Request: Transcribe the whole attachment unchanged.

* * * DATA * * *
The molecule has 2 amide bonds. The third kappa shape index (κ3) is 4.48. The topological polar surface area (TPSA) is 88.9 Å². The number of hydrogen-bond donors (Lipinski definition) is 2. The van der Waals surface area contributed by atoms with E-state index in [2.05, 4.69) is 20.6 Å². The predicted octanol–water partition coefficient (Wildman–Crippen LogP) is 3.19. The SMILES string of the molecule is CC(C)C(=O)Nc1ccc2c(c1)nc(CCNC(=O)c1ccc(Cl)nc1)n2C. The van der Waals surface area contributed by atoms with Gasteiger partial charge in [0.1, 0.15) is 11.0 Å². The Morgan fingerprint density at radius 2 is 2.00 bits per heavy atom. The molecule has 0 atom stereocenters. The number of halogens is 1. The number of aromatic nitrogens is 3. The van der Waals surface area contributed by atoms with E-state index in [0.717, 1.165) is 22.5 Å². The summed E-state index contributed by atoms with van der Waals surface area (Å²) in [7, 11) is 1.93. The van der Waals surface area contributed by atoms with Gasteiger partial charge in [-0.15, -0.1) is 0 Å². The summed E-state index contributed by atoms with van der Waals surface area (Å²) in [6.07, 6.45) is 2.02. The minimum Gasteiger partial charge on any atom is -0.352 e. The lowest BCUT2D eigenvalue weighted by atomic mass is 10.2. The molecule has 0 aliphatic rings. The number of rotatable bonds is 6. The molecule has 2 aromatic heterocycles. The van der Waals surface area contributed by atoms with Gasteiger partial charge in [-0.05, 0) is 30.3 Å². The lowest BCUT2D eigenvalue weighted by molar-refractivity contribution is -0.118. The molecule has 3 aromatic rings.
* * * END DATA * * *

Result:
The molecule has 2 amide bonds. The third kappa shape index (κ3) is 4.48. The topological polar surface area (TPSA) is 88.9 Å². The number of hydrogen-bond donors (Lipinski definition) is 2. The van der Waals surface area contributed by atoms with E-state index in [2.05, 4.69) is 20.6 Å². The predicted octanol–water partition coefficient (Wildman–Crippen LogP) is 3.19. The SMILES string of the molecule is CC(C)C(=O)Nc1ccc2c(c1)nc(CCNC(=O)c1ccc(Cl)nc1)n2C. The van der Waals surface area contributed by atoms with Gasteiger partial charge in [0.1, 0.15) is 11.0 Å². The Morgan fingerprint density at radius 2 is 2.00 bits per heavy atom. The molecule has 0 atom stereocenters. The number of halogens is 1. The number of aromatic nitrogens is 3. The van der Waals surface area contributed by atoms with E-state index in [0.717, 1.165) is 22.5 Å². The summed E-state index contributed by atoms with van der Waals surface area (Å²) in [7, 11) is 1.93. The van der Waals surface area contributed by atoms with Gasteiger partial charge in [-0.15, -0.1) is 0 Å². The summed E-state index contributed by atoms with van der Waals surface area (Å²) in [6.07, 6.45) is 2.02. The minimum Gasteiger partial charge on any atom is -0.352 e. The lowest BCUT2D eigenvalue weighted by atomic mass is 10.2. The molecule has 0 aliphatic rings. The number of rotatable bonds is 6. The molecule has 2 aromatic heterocycles. The van der Waals surface area contributed by atoms with Gasteiger partial charge in [-0.05, 0) is 30.3 Å². The lowest BCUT2D eigenvalue weighted by molar-refractivity contribution is -0.118. The molecule has 3 aromatic rings.